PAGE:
Mr. Bishop explores the relatively short – about 150 years - history of serious archeological and scholarly research into the subject, noting works that have stood the test of time and that which is now questioned.  He further describes the significance of Trajan’s Column and other monuments and artifacts in trying to figure out Roman armor, and upon the difficulty pinpointing the technological leaps.   First-hand descriptions are included such as by Greek historian Polybios.  Varieties of armor are spotlighted, with descriptions and analysis of design and use.  Would you like to know how various pieces were held together?  The author explains this topic.  Where were artifacts found?  This is also discussed. 

The level of documentation and explanations of details seem to be as comprehensive as possible within the 64-page extent of this book.

Photographs and Artwork

Reinforcing the text are dozens of color photos of armor pieces, bas-relief decorations and statues featuring armor, and even reenactors. To most accurately describe the illustrations, I frequently use the text straight from the image captions. Some armor examples are reproductions, but the majority of them are recovered original artifacts, in various states of decay.  These are from museums and personal collections.  Two marvelous images are decorated cavalry greaves, and a tripartite 3rd-century copper-alloy chamfron with large central plate and side plates.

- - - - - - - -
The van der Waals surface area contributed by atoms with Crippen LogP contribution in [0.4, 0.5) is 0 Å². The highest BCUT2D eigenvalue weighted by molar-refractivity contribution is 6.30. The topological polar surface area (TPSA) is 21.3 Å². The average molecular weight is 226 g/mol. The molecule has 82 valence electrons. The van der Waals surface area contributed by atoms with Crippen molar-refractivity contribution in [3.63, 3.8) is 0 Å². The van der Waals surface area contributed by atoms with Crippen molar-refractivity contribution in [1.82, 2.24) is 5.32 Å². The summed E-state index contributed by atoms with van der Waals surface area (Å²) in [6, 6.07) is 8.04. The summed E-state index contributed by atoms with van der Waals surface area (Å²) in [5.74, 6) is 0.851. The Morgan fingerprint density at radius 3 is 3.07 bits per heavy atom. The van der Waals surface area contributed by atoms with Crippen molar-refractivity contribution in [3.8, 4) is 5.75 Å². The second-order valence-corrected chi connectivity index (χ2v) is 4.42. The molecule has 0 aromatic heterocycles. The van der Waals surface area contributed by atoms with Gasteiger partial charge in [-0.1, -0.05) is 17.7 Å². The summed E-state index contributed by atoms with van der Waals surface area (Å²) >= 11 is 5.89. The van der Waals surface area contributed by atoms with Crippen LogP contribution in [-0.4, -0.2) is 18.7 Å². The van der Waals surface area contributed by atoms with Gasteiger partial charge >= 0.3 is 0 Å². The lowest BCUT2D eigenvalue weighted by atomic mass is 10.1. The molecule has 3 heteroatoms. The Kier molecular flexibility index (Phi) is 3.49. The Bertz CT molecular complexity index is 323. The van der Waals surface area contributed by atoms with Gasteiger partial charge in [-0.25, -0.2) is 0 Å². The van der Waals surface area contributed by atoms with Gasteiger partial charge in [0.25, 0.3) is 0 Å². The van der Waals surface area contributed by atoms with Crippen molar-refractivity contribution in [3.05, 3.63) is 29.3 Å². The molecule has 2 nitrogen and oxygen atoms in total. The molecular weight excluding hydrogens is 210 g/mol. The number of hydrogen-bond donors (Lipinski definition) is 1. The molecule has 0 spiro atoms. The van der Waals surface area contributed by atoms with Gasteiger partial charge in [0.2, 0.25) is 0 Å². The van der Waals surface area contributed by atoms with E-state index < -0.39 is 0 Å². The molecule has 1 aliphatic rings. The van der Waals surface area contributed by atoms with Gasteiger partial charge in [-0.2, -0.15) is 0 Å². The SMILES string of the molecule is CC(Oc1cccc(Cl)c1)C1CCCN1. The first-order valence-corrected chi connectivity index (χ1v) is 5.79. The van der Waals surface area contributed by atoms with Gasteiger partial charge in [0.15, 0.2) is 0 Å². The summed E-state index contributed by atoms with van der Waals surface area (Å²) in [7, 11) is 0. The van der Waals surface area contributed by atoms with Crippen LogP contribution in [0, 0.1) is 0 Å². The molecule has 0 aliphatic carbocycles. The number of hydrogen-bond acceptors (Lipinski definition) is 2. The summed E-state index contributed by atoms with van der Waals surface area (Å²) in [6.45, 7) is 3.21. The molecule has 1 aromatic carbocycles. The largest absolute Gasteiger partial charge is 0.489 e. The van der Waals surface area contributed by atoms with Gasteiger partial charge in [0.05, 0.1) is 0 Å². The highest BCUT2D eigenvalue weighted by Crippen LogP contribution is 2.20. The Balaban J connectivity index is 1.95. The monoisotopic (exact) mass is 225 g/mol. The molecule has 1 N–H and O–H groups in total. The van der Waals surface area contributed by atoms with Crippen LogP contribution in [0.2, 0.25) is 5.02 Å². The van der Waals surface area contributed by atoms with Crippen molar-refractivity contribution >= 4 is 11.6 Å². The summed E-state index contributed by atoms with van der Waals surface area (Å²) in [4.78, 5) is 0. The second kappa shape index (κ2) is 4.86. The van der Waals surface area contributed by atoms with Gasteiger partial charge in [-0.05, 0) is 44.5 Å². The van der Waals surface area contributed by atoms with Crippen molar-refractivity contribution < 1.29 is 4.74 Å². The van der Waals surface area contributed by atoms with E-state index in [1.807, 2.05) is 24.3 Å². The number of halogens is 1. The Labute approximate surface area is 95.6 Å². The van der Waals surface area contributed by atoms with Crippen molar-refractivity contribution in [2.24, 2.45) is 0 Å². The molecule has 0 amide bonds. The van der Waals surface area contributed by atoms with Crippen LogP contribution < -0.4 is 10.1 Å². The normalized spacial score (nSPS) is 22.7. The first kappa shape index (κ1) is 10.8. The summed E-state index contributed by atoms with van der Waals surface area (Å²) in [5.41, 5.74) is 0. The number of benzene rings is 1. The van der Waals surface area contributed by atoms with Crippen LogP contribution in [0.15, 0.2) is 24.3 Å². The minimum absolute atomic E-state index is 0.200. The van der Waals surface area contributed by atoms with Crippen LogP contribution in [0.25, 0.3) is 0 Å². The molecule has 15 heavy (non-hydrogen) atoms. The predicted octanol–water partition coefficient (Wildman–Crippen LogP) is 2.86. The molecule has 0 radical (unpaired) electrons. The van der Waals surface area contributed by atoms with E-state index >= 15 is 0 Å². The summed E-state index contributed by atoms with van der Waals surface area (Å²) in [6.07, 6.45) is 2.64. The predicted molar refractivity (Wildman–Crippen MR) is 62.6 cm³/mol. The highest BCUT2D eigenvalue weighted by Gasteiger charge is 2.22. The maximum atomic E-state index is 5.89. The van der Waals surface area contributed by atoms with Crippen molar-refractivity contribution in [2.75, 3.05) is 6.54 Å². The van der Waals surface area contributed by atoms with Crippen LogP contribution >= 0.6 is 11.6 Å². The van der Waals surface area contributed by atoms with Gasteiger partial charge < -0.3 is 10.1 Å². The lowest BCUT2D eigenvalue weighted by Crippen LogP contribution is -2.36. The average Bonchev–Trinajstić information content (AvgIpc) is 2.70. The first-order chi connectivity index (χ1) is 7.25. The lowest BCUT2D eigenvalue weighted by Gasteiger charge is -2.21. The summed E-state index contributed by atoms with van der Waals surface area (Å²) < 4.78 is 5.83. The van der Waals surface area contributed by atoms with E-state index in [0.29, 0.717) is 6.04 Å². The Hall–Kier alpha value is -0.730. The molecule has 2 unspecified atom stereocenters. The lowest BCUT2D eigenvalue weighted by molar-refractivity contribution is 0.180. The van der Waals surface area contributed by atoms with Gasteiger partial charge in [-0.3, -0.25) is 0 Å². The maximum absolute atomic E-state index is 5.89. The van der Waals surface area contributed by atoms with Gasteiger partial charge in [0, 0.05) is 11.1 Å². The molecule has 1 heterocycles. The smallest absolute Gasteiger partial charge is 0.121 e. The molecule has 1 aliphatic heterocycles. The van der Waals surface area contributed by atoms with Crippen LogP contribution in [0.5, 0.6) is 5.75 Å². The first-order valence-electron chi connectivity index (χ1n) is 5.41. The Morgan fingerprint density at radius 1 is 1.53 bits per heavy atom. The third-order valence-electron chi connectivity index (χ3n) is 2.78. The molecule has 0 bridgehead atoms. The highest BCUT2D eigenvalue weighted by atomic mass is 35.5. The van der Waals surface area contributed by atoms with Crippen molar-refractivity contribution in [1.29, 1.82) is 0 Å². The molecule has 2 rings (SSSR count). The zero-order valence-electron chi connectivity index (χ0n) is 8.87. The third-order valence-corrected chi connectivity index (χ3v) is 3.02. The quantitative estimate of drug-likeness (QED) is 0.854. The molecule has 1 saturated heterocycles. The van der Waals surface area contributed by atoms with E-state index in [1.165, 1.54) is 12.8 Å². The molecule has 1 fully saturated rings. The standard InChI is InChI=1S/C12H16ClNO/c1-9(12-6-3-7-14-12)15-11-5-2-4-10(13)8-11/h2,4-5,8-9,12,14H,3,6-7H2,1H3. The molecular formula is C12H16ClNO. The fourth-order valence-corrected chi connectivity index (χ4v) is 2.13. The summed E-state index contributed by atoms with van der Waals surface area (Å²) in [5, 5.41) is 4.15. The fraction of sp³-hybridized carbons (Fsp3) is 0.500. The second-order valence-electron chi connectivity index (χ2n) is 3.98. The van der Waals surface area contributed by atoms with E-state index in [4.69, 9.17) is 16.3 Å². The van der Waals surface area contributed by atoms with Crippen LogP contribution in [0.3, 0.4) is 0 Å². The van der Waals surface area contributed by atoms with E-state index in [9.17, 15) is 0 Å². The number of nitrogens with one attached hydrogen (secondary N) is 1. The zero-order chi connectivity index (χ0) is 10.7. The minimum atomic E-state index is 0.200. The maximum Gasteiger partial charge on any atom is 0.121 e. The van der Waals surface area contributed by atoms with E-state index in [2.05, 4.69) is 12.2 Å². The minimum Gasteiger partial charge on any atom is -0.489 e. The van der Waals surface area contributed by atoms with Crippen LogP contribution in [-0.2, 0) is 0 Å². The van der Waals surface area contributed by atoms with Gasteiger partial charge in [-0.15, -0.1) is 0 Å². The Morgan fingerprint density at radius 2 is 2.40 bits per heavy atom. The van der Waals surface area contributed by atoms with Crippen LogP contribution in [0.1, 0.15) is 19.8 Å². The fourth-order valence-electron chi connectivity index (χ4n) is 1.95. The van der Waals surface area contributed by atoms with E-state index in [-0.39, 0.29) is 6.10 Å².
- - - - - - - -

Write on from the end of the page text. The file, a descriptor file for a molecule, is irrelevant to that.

The text is well illustrated.   Illustrations are black-and-white pen and ink drawings, detailed with shading, depicting armor and segments.  Likewise, the author also illustrates fittings, decorative inlays, figures and similar accoutrements.  Artist Giuseppe Rava created several color illustrations for the book.

A.  The Principal Types of Lorica Segmentata, side-by-side comparisons of five examples of armor:

1.    The Kalkriese

2.    Corbridge types A and B/C

3.    Newstead

4.    A speculative reconstruction of the hybrid Alba Iulia type

 B.  Illustrations of the terminology used in describing the components of lorica segmentata